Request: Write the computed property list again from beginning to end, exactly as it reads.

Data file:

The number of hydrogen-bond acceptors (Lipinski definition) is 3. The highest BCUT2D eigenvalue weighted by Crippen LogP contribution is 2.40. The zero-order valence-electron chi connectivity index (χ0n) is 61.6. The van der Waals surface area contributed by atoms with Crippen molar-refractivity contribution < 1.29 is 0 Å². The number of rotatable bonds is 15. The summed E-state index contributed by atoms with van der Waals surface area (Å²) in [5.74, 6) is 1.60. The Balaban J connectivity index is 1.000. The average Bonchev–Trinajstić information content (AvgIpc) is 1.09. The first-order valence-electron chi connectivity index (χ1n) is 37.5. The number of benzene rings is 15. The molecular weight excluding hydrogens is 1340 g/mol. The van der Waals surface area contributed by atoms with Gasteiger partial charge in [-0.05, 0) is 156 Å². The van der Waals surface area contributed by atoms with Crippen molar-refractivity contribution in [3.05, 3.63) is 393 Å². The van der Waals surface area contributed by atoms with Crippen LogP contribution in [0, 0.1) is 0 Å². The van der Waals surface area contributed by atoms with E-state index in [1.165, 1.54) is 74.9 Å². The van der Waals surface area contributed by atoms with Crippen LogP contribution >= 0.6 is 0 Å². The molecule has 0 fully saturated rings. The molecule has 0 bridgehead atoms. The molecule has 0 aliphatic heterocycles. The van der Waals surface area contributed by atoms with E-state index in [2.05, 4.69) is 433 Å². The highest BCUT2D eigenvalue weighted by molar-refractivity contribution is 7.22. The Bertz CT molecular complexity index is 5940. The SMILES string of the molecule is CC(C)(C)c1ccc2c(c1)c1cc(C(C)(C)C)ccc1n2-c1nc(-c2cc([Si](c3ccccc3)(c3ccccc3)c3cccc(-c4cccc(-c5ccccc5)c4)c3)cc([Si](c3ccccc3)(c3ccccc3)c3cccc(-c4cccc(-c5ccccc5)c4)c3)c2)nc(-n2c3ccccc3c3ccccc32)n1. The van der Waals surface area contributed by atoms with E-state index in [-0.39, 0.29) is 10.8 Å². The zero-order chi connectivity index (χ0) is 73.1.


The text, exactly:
The number of hydrogen-bond acceptors (Lipinski definition) is 3. The highest BCUT2D eigenvalue weighted by Crippen LogP contribution is 2.40. The zero-order valence-electron chi connectivity index (χ0n) is 61.6. The van der Waals surface area contributed by atoms with Crippen molar-refractivity contribution < 1.29 is 0 Å². The number of rotatable bonds is 15. The summed E-state index contributed by atoms with van der Waals surface area (Å²) in [5.74, 6) is 1.60. The Balaban J connectivity index is 1.000. The average Bonchev–Trinajstić information content (AvgIpc) is 1.09. The first-order valence-electron chi connectivity index (χ1n) is 37.5. The number of benzene rings is 15. The molecular weight excluding hydrogens is 1340 g/mol. The van der Waals surface area contributed by atoms with Gasteiger partial charge in [-0.05, 0) is 156 Å². The van der Waals surface area contributed by atoms with Crippen molar-refractivity contribution in [3.05, 3.63) is 393 Å². The van der Waals surface area contributed by atoms with Crippen LogP contribution in [0, 0.1) is 0 Å². The van der Waals surface area contributed by atoms with E-state index in [1.165, 1.54) is 74.9 Å². The van der Waals surface area contributed by atoms with Crippen LogP contribution >= 0.6 is 0 Å². The molecule has 0 fully saturated rings. The molecule has 0 bridgehead atoms. The molecule has 0 aliphatic heterocycles. The van der Waals surface area contributed by atoms with E-state index in [2.05, 4.69) is 433 Å². The highest BCUT2D eigenvalue weighted by molar-refractivity contribution is 7.22. The Bertz CT molecular complexity index is 5940. The SMILES string of the molecule is CC(C)(C)c1ccc2c(c1)c1cc(C(C)(C)C)ccc1n2-c1nc(-c2cc([Si](c3ccccc3)(c3ccccc3)c3cccc(-c4cccc(-c5ccccc5)c4)c3)cc([Si](c3ccccc3)(c3ccccc3)c3cccc(-c4cccc(-c5ccccc5)c4)c3)c2)nc(-n2c3ccccc3c3ccccc32)n1. The van der Waals surface area contributed by atoms with E-state index in [-0.39, 0.29) is 10.8 Å². The zero-order chi connectivity index (χ0) is 73.1.